My novel ‘The Jasmine Bloom’ releases on October 10. The pre-order link is available now.
Set in the Pre-Civil War Virginia in the times of Andrew Jackson’s presidency, Distant Dreams is about unladylike interest of a fifteen year old girl, Carolina, in Railways, and her unrequited love for James, her sister’s betrothed, who shares her passion for railways. Despite the veneer of a novel about a woman’s ambitions in an era when such things were frowned upon, the novel is really about the romance between James and Carolina that follows the much-beaten path of romantic novels – misunderstandings and over-reactions with a vile business-man dad, and a scheming sister thrown in.
Don’t even think about it.
Aniket and Nidhi meet on a train. Aniket has a hot model girlfriend who doesn’t treat him well and Nidhi’s boyfriend takes her for granted. Nidhi agrees to be Aniket’s ‘relationship coach’. From this start, the story follows the most predictable path possible with one twist thrown in for fun. You know from page one, how is this going to end and Shenoy does little to make the journey worthwhile. The twist helps a bit but not much. The writing is ordinary at best and amateurish when it’s not. Sometimes, I wonder if any serious editing is done for Indian best-selling authors – or their books just make it to the market as received. What was up, for instance, with entire stretches of dialogs repeated verbatim from one chapter to the next with a change in POV? Was the book short of its required length or do the publishers think the reader really really dumb that she has to be told everything twice?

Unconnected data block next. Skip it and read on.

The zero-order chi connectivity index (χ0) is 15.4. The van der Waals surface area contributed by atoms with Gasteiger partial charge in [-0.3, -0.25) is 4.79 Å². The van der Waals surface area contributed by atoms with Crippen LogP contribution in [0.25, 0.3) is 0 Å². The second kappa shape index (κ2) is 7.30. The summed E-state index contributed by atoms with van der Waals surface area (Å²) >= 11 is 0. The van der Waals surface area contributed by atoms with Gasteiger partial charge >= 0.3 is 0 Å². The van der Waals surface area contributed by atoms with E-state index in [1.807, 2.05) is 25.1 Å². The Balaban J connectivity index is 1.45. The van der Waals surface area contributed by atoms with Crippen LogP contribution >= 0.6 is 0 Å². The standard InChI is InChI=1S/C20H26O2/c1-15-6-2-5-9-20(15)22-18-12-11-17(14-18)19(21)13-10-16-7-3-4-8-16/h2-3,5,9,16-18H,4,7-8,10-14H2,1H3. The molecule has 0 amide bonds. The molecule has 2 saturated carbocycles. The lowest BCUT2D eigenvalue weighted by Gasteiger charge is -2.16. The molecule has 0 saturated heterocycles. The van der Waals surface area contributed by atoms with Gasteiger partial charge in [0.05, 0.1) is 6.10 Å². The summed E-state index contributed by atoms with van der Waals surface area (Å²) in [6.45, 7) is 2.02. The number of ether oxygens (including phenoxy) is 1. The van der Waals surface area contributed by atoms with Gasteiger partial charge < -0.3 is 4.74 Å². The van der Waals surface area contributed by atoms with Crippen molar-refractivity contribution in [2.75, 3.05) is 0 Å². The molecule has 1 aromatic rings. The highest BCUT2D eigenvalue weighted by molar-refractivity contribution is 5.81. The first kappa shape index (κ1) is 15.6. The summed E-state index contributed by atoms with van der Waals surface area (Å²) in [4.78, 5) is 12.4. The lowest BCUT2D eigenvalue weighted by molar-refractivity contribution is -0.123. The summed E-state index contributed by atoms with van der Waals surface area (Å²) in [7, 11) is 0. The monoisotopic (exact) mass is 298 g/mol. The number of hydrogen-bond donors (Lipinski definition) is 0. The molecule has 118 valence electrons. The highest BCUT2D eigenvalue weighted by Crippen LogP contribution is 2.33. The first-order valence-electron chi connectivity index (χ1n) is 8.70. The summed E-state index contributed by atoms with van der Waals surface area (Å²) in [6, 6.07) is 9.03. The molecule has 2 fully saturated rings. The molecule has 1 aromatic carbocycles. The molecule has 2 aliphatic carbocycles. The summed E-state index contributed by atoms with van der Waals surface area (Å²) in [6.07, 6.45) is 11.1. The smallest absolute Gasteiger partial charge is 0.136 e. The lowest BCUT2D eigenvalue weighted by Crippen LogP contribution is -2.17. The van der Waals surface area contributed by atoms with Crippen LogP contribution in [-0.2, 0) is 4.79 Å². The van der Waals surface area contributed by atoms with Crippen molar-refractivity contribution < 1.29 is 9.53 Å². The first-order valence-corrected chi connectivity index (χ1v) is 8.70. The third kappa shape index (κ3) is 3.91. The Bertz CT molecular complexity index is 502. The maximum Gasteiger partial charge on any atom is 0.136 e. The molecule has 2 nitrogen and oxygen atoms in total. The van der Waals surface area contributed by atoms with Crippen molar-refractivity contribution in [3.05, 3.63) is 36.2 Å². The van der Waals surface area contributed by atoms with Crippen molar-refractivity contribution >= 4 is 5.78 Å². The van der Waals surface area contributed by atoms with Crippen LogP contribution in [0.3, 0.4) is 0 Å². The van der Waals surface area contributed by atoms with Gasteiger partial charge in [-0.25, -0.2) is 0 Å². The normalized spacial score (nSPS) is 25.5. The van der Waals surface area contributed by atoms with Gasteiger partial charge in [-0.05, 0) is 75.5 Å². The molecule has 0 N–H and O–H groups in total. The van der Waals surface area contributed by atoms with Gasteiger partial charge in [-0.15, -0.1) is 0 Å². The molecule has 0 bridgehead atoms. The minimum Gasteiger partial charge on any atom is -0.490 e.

Marian Caldwell is a busy-bee TV producer, with the CEO of the network her boyfriend. Her world suddenly comes apart, when her daughter, who she had given up for adoption when she had her at the age of eighteen, comes looking for her. It is an interesting premise but the book never takes off after the first thirty pages. It takes the predictable route of Marian breaking-up with her boyfriend, and getting back with her first love, the father of her daughter. Predictability is not the only problem with the story. The characters brood over minor issues and midway the book turns completely chic lit – with proms, dresses and boys. Giffin does a particularly poor job writing from the daughter’s point of view. Her take on teenage thinking is not particularly insightful.